Color Kindle? Amazon buys Liquavista, makers of color eInk (for Color Kindle?)

Color Kindle suddenly seems a lot more likely.

Nate at The Digital Reader reports on Amazon buying Liquavista, maker of Color eInk and potentially Color Kindle screen technology.

The key points –

  1. Amazon bought Liquavista from Samsung. Perhaps for a bit under $100 million.
  2. Amazon used a Delaware LLC to try and hide the fact.
  3. Nate at The Digital Reader (for reasons only known to him) scrutinized the Dutch Chamber of Commerce Filings and discovered something was amiss.
  4. Amazon finally confirmed – Yes, our nameless faceless ‘OMG it’s so important to be secret when your device sales are not in the hundreds of millions’ Delaware LLC company did indeed buy a company that makes color eInk Technology. No, it’s not for a Color Kindle. Whatever might give you that idea.
  5. Samsung had bought Liquavista from Phillips Netherlands (if my memory serves me correctly). Now it’s sold Liquavista to Amazon.
  6. Liquavista’s color ePaper technology is based on electrowetting.
  7. Bloomberg had first reported on the possibility of Samsung selling Liquavista to Amazon in March 2013. Which is when the whole possibility of Color Kindle still being on Amazon’s roadmap came up. Would be good news indeed.

Here’s Amazon’s super boring admission –

We are always looking for new technologies we may be able to incorporate into our products over the long term. The Liquavista team shares our passion for invention and is creating exciting new technologies with a lot of potential. It’s still early days, but we’re excited about the possibilities and we look forward to working with Liquavista to develop these displays.

They make it sound as if they bought a woodpecker’s patented pecking technology.

It’s color eInk. Get excited Amazon (perhaps this is what corporate speak excited sounds like). Now you can stop pretending 25% more screen contrast is a technology breakthrough. Hopefully also stop thinking users are naive enough to believe you spent FOUR years developing the technology to light a screen.

Also, ‘It’s still early days’? You mean ‘early days’ compared to 2005 when PVI/eInk was showing off prototypes of color eInk? Or ‘early days’ compared to 2011 when Qualcomm Mirasol was falling in love with butterfly wings and frogs’ legs?

Here’s something exciting to brighten up your day (courtesy Electronista’s article on Color Kindle and Liquavista) – .

You know what, the more one sees all these videos about technologies that MIGHT revolutionize everything, the more one misses the Apple of old that only announced new technology stuff AFTER it was ready to buy in device form.

Does this mean a Color Kindle eReader will arrive in 2014 or 2015?

Unfortunately, it’s not guaranteed that a Color Kindle eReader powered by Liquavista’s color eInk Technology will be released. Ever. It seems that Liquavista technology can be used for a wide variety of devices. So it could possibility be used in (in decreasing order of probability) –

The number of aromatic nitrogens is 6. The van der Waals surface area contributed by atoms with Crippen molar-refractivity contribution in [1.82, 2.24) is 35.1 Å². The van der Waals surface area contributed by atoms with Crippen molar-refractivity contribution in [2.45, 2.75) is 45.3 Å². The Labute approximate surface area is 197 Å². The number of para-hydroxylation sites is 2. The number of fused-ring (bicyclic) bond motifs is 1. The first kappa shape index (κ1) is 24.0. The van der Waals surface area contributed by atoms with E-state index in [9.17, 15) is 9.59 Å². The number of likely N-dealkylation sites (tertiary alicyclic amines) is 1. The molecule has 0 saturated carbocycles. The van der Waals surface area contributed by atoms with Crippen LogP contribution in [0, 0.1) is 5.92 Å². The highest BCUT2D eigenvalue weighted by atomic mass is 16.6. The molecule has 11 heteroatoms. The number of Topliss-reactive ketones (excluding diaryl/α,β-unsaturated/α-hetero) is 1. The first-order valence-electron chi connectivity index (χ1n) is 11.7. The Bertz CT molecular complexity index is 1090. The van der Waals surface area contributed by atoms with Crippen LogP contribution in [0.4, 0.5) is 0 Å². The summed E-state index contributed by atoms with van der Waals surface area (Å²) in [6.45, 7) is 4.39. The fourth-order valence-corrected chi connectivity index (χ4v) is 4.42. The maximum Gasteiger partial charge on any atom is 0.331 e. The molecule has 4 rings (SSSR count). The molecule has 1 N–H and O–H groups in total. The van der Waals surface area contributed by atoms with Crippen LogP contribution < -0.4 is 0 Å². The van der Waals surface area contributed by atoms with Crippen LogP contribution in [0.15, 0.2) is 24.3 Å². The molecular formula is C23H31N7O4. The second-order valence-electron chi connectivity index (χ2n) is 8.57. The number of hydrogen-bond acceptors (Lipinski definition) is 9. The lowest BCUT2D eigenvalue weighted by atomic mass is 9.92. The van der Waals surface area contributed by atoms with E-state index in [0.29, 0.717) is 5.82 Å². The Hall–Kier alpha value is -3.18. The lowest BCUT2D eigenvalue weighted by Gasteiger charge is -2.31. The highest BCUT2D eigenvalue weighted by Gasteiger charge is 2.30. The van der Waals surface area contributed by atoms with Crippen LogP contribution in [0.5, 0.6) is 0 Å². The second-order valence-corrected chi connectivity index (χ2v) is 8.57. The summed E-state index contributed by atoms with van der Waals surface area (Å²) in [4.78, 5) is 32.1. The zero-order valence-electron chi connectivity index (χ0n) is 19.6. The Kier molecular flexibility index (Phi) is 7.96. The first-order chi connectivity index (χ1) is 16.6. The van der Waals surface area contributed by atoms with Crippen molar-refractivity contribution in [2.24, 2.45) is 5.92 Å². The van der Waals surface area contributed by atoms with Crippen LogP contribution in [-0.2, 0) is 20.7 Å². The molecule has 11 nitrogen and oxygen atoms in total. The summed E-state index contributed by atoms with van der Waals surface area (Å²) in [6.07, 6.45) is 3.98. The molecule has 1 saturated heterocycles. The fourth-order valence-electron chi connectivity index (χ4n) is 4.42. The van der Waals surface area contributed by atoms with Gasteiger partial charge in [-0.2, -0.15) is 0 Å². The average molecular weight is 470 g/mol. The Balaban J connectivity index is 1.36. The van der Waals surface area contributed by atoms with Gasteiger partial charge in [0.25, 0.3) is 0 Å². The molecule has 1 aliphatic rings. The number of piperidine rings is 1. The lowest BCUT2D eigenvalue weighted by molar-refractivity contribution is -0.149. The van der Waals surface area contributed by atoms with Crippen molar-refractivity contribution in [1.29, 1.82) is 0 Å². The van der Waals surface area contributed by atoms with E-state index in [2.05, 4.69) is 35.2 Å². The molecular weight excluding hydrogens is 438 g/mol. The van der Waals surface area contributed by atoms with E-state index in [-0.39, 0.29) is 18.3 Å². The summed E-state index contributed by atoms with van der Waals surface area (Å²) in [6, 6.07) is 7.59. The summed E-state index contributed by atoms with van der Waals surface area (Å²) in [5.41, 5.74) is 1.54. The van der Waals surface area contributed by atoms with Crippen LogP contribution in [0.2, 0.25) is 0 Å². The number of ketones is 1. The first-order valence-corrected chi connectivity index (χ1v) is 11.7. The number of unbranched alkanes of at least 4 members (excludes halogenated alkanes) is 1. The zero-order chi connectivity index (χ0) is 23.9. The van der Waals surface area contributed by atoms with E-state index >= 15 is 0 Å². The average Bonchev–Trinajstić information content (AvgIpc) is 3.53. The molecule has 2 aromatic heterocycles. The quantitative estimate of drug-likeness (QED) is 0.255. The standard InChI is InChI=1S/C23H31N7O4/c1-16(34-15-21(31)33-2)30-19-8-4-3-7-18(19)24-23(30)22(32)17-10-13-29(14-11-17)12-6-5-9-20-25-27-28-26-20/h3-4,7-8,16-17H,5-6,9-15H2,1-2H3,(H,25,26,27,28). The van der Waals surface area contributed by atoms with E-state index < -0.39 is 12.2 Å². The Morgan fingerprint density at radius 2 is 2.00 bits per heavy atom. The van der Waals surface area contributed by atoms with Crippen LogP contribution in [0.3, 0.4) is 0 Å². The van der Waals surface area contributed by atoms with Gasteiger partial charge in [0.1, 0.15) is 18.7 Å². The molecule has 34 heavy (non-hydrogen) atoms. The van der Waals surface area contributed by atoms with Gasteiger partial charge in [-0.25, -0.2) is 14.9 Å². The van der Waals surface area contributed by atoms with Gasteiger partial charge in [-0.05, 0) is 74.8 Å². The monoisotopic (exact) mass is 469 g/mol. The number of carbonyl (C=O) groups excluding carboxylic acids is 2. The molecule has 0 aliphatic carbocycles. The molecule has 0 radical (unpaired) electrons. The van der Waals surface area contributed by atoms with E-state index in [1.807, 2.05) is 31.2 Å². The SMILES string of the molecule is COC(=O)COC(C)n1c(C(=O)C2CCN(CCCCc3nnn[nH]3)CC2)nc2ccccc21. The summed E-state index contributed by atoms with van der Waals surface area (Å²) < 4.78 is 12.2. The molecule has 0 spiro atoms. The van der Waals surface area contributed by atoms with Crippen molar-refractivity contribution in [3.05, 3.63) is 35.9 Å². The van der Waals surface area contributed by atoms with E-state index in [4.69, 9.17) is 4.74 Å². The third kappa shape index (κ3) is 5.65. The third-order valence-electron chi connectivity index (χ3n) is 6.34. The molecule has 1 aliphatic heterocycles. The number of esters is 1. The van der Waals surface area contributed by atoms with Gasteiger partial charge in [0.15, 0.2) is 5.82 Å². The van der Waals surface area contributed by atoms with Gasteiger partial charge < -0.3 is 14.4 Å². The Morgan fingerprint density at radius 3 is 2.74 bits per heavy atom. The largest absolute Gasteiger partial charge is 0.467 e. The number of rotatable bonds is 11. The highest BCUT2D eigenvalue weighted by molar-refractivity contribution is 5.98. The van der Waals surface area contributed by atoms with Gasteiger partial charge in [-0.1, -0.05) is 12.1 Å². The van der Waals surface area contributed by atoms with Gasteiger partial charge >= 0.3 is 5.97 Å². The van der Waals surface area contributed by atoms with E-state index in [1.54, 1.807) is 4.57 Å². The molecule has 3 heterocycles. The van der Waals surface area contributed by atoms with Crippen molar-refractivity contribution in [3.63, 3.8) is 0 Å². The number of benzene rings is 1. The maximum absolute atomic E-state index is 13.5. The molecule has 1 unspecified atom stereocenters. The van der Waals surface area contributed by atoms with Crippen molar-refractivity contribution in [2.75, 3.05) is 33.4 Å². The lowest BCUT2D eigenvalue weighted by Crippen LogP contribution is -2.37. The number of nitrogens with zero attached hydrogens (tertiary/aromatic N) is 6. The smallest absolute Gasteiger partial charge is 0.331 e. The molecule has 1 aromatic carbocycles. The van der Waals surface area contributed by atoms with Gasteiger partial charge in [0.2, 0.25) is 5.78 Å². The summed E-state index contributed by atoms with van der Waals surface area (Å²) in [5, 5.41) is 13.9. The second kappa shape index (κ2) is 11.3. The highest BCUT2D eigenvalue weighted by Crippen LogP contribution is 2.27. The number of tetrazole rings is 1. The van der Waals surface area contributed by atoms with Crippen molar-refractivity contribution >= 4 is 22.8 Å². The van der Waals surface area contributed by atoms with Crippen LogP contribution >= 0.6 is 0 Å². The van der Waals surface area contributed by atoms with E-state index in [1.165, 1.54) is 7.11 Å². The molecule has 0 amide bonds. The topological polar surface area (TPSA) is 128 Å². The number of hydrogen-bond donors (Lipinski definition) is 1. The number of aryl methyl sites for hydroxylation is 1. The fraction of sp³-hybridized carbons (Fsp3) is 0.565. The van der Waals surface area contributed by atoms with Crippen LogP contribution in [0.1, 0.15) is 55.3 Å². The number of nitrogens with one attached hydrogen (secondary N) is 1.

1. Kindle Fire HD. Using a color eInk technology would give Kindle Fire Tablets 2 to 4 weeks battery life. This might not happen because Amazon might continue with LCD screens for Kindle Fire HD.
  2. Kindle. This makes the most sense for the future of the Kindle eReader line. To expand to color eInk. This might not happen if Amazon decides the price of the Liquavista screen makes the overall Kindle price prohibitive. Of course, it would make sense to add a high-end Color Kindle and that has a better chance of happening.
  3. Kindle Phone. Battery life and novelty would be the big wins. The loss would be that Liquavista’s Color eInk is far behind LCD and IPS-LCD and AMOLED screen technologies in non-battery life dimensions. If Amazon is going after a Kindle Phone 3D with some sort of new holographic screen technology, then it’s hard to see Liquavista fitting in.
  4. Kindle TV. If Amazon decides to make an actual TV (as opposed to Kindle TV being just a set-top box), then Liquavista’s screen technology could be used here. Of course, the difference between LED and LCD screens and Liquavista’s Color eInk screen would be greatly magnified with HD Movies and HD TV broadcasts. This seems the least likely.
  5. Some unknown Kindle product. Lab126 is hiring so many people it wouldn’t be a surprise if they were working on Kindle Trampolines and Kindle Burrito Rolling Machines. Who knows where Liquavista fits in.

I’d put the chance of the first (Kindle Fire HD with Color eInk) at 20%. Color Kindle (eReader with Color eInk) perhaps in the 10% to 15% range. The chance of the 3rd (Kindle Phone with Color eInk screen) perhaps at 10%.

Color Kindle still remains unlikely, especially in 2013. However, Amazon’s acquisition of Liquavista means the Color Kindle Release Date perhaps shifted from ‘after we colonize Mars’ to ‘sometime in end 2014 to mid 2015’.


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